In vitro characterization of Trichophyton rubrum and T. mentagrophytes biofilms
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Costa-Orlandi, C. B. [UNESP]
Sardi, J. C. O. [UNESP]
Santos, C. T. [UNESP]
Fusco-Almeida, A. M. [UNESP]
Mendes-Giannini, Maria José Soares [UNESP]
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Taylor & Francis Ltd
Dermatophytes are fungi responsible for a disease known as dermatophytosis. Biofilms are sessile microbial communities surrounded by extracellular polymeric substances (EPS) with increased resistance to antimicrobial agents and host defenses. This paper describes, for the first time, the characteristics of Trichophyton rubrum and T. mentagrophytes biofilms. Biofilm formation was analyzed by light microscopy, scanning electron microscopy (SEM) and confocal laser scanning microscopy (CLSM) as well as by staining with crystal violet and safranin. Metabolic activity was determined using the XTT reduction assay. Both species were able to form mature biofilms in 72 h. T. rubrum biofilm produced more biomass and EPS and was denser than T. mentagrophytes biofilm. The SEM results demonstrated a coordinated network of hyphae in all directions, embedded within EPS in some areas. Research and characterization of biofilms formed by dermatophytes may contribute to the search of new drugs for the treatment of these mycoses and might inform future revisions with respect to the dose and duration of treatment of currently available antifungals.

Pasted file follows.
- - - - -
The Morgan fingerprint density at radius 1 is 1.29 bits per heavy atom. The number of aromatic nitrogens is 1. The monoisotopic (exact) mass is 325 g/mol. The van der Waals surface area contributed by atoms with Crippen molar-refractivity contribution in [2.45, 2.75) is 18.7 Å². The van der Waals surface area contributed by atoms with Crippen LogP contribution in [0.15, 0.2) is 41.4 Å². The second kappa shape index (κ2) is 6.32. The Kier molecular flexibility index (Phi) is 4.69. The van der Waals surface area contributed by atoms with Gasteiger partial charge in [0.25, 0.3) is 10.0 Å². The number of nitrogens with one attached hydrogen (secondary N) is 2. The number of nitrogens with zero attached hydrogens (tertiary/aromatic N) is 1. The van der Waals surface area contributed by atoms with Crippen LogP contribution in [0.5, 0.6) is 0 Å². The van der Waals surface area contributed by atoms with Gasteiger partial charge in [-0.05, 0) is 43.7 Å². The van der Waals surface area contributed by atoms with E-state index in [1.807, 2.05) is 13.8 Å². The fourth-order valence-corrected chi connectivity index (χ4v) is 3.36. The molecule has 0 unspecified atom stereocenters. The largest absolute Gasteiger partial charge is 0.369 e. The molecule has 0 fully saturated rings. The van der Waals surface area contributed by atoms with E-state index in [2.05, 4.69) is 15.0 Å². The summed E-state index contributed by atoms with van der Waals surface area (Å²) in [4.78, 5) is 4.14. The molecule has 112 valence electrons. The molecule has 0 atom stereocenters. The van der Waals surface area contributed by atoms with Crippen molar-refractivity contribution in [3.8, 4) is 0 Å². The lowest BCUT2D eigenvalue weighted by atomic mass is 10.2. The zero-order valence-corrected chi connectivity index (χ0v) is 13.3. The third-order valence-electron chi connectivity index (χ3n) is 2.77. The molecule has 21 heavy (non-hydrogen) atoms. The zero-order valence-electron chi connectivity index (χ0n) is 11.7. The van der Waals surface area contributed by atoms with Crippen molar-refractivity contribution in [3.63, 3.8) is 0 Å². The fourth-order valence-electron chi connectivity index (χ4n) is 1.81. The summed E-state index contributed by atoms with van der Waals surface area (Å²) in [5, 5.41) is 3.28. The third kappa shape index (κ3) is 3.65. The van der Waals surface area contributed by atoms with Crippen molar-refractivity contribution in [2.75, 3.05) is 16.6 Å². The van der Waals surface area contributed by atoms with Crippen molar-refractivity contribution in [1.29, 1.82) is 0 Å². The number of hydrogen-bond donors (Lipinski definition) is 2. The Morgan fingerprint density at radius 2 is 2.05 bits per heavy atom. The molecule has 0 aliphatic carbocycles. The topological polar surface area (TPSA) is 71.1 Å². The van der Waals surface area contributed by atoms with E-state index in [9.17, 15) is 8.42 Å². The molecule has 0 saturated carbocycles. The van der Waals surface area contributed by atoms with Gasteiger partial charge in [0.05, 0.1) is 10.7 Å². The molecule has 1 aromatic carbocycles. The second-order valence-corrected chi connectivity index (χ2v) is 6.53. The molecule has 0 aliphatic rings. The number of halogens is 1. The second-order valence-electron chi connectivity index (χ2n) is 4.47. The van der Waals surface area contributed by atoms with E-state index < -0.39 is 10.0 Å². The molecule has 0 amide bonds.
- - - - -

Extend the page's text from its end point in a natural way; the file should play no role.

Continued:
Trichophyton rubrum, T. mentagrophytes, biofilm, dermatophytes, SEM, CLSM
Biofouling. Abingdon: Taylor & Francis Ltd, v. 30, n. 6, p. 719-727, 2014.